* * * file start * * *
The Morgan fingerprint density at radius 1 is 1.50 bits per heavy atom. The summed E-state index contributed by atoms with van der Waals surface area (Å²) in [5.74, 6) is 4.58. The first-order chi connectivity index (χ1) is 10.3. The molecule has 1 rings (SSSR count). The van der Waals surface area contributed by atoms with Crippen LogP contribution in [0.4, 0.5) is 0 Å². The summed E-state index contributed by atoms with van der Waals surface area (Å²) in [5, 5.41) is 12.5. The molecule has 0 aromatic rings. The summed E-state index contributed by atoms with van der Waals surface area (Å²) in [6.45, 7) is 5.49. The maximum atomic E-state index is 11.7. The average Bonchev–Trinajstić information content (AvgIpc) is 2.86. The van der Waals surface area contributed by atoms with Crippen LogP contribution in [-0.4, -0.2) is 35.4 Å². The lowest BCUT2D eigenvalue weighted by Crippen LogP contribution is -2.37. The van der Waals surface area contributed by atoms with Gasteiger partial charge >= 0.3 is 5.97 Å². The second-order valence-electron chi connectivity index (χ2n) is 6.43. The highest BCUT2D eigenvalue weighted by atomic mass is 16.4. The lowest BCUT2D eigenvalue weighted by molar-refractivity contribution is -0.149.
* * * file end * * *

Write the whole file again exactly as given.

The Morgan fingerprint density at radius 1 is 1.50 bits per heavy atom. The summed E-state index contributed by atoms with van der Waals surface area (Å²) in [5.74, 6) is 4.58. The first-order chi connectivity index (χ1) is 10.3. The molecule has 1 rings (SSSR count). The van der Waals surface area contributed by atoms with Crippen LogP contribution in [0.4, 0.5) is 0 Å². The summed E-state index contributed by atoms with van der Waals surface area (Å²) in [5, 5.41) is 12.5. The molecule has 0 aromatic rings. The summed E-state index contributed by atoms with van der Waals surface area (Å²) in [6.45, 7) is 5.49. The maximum atomic E-state index is 11.7. The average Bonchev–Trinajstić information content (AvgIpc) is 2.86. The van der Waals surface area contributed by atoms with Crippen LogP contribution in [-0.4, -0.2) is 35.4 Å². The lowest BCUT2D eigenvalue weighted by Crippen LogP contribution is -2.37. The van der Waals surface area contributed by atoms with Gasteiger partial charge >= 0.3 is 5.97 Å². The second-order valence-electron chi connectivity index (χ2n) is 6.43. The highest BCUT2D eigenvalue weighted by atomic mass is 16.4. The lowest BCUT2D eigenvalue weighted by molar-refractivity contribution is -0.149.